5. Papers ranging from 3-5 pages in length on specific individualized research within the scope of the course topics
 
Other assignments may include:
7. Visits to local meditation centers, temples, and/or museums, followed by a written report
8. Summary-response reports on films recommended by instructor
9. Research project on a specific aspect of either ritual or doctrine of one of the religions focused on for the course or on one that was not a major focus of the course, depending upon the choices of the instructor

Methods of Evaluation/Basis of Grade.
Writing: Assessment tools that demonstrate writing skill and/or require students to select, organize and explain ideas in writing.Writing
20 - 30%
Papers
Problem solving: Assessment tools, other than exams, that demonstrate competence in computational or non-computational problem solving skills.Problem Solving
0 - 0%
None
Skill Demonstrations: All skill-based and physical demonstrations used for assessment purposes including skill performance exams.Skill Demonstrations
0 - 0%
None
Exams: All forms of formal testing, other than skill performance exams.Exams
50 - 70%
Quizzes, final exam
Other: Includes any assessment tools that do not logically fit into the above categories.Other Category
10 - 20%
Class participation, in-class activities, and/or written reports on field trips and/or films


Representative Textbooks and Materials:
Untitled document
Dhammapada (any translation, esp. online)
Guru Granth Sahib (selections, online)
Lotus Sutra (any translation, esp. online)
Purana (selections, online)
Religions of China: the World as a Living System. Overmyer, Daniel L. Waveland Press. 1986. Kindle. 2013 (classic)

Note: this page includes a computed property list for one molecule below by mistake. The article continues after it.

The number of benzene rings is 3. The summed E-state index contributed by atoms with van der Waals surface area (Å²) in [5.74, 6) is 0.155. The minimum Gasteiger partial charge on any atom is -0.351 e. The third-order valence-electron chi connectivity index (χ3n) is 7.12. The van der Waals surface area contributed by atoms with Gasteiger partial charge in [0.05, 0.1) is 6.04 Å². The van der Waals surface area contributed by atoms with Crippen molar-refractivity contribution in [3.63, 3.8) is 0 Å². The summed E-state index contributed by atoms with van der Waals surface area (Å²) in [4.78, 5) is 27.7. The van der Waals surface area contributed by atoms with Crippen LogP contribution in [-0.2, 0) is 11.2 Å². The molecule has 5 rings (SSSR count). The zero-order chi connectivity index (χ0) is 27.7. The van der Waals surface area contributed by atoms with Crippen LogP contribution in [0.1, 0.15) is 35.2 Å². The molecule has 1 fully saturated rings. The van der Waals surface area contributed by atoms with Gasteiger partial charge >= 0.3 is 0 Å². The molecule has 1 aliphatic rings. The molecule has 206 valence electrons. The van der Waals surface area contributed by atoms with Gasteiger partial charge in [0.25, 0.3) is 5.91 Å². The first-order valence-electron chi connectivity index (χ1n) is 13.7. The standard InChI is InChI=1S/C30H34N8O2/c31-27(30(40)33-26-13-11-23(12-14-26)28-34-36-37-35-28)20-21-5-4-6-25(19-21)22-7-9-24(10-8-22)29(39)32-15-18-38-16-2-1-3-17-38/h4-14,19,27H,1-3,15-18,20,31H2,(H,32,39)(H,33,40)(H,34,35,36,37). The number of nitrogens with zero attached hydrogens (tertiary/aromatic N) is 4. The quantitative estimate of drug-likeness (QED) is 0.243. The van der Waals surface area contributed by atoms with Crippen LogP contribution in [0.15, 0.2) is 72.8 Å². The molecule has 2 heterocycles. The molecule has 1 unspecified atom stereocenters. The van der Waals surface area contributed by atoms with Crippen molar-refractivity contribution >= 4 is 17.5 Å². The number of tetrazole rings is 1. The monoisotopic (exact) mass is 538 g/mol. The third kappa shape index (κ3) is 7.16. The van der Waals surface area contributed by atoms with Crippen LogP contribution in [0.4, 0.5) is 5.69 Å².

Religions of Japan: Unity & Diversity. Earhart, H. Byron. Cengage Learning. 2013 (classic)
Shinto, the Kami Way. Ono, Sokyo. Tuttle Publishing. 2004 (classic)
Understanding Shinto. Littleton, Scott. Watkins Publishing. 1999 (classic)
Vedanta Sutra of Shankara (any translation, esp. online)
What the Buddha Taught. Walpola, Rahula. Grove Press. 1974 (classic)
World Religions: Eastern Traditions. 4th ed. Oxtoby, Willard and Amore, Roy and Hussain, Amir. Oxford University Press. 2014 (classic)
Yoga Sutra of Patanjali (any translation, esp. online)
Sources of Chinese Tradition From Earliest Times to 1600. 2 ed, Vol 1. Compiled by W. T. de Bary and Irene Bloom. Columbia University Press. 1999 (classic)
The Invention of World Religions. Masuzawa, Tomoko. University of Chicago Press. 2005 (classic)
Shinto: A History. Hardacre, Helen. Oxford University Press. 2016 (classic)
The Invention of Religion in Japan. Storm, Jason. University of Chicago Press. 2012 (classic)
Was Hinduism Invented?: Britons, Indians, and the Colonial Construction of Religion. Pennington, Brian. Oxford University Press. 2005 (classic)
A Brief Introduction to Jainism and Sikhism. Ed. Patridge, Christopher. Fortress Press. 2018.
Understanding Sikhism. Cole, W. Owen. Dunedin Academic Press. 2004 (classic)
The Hindus: An Alternative History. Doniger, Wendy. Penguin Publishing. 2010 (classic)
Our Religions. Sharma, Arvind. Harper Collins. 1993 (classic)
Understanding World Religions. Hexham, Irving. Zondervan. 2011 (classic)
Early Buddhist Teachings. Karunadasa, Y. Wisdom Publications. 2018.

Print PDF